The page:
Paper ID: | 876 |
---|---|

Title: | Testing and Learning on Distributions with Symmetric Noise Invariance |

The authors present an approach relying on a Fourier feature based
distance between the phase functions of probability
distributions. This type of distance, and the corresponding kernel function
follow the concept of the Maximum Mean Discrepancy.
The phase function based approach allows to introduce a statistical
test to compare distributions corrupted by additive noise. The
distribution of the noise is assumed to be unknown except some
properties, e.g. positivity of the characteristic function. The phase
features are also exploitable in learning from samples clustered into
labeled bags. The proposed framework then applied on different data
sets to evaluate non-parametric two-sample tests.
The approach of the paper is a sounding one. Obviously this technique
is created for statistical problems with a special structure, but that
kind of structure is hard to handle otherwise with elementary approaches.
The model looks like a certain error correcting mechanism on
measurements perturbed by special type of noise. I think data sources
relating more directly to signal decoding problems, specific
examples could be communication between mobiles or between satellites,
which can provide even more sounding and practical test
environment.
The conditions exploited might require additional investigations or relaxation,
e.g. indecomposable random variable, since to test them could be
even harder than the problem presented by the authors.

Summary:
The authors proposed phase discrepancy between distributions and phase features for embedding distributions, which are based on the use of phase function that is invariant to additive SPD noise components, aiming respectively at two-sample testing and learning on distributions. The phase discrepancy is similar in mathematical form to MMD but is tailored to incorporate invariance to additive SPD noise. As the phase discrepancy induces a shift-invariant kernel (Proposition 1 and 2), direct application of random Fourier features to such a kernel lead to phase features. Rich experimental results well demonstrate the strength of the proposed methods.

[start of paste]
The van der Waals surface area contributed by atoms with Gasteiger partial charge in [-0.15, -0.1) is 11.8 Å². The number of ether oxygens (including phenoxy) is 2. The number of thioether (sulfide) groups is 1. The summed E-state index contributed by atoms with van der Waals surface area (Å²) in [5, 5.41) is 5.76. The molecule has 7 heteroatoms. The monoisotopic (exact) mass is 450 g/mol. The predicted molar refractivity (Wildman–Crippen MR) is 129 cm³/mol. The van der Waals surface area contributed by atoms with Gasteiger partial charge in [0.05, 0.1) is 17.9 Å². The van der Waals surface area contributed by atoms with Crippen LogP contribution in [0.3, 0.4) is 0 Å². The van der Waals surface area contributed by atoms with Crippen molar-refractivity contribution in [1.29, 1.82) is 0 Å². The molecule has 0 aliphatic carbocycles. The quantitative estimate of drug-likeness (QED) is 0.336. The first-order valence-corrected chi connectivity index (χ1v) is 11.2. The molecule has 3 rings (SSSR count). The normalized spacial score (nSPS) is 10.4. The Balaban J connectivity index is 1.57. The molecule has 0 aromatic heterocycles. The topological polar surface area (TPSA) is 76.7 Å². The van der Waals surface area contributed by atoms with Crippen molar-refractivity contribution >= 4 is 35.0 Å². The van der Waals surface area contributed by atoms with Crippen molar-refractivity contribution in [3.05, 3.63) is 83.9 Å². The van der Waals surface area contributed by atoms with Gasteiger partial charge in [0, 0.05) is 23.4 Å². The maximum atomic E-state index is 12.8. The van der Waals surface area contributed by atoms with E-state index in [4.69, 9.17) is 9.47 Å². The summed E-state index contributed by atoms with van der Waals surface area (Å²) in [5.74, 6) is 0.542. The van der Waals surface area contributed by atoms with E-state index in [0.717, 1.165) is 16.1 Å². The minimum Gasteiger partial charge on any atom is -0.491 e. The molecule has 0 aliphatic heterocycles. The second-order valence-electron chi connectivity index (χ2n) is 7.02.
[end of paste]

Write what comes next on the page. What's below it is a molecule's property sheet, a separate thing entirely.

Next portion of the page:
Comments:
- 1 -
Line 120, I think the justification of introducing the subset of indecomposable proba measures for which phase functions are uniquely determined is quite insufficient. For example, how would this lack of identifiability limit the utility of the phase discrepancy? Or does this subset properly include interestingly many distributions for application?
- 2 -
Since MMD is well studied with the RKHS which contributed deeply to the understanding and well guarantees the utility of MMD, could the authors relate the proposed phase discrepancy to some properties of the RKHS?

Overview: In this paper the authors present a method for making nonparametric methods invariant to noise from positive definite distributions by utilizing estimated characteristic functions while disregarding magnitude and only considering the phase. The authors apply the technique to two sample testing and nonparametric regression on measures, ie each "sample" is a collection of samples. The authors demonstrate that the techniques introduced behave as expected by performing tests on synthetic data and demonstrate reasonable performance of the new two sample tests and new feature on real and semi-synthetic datasets.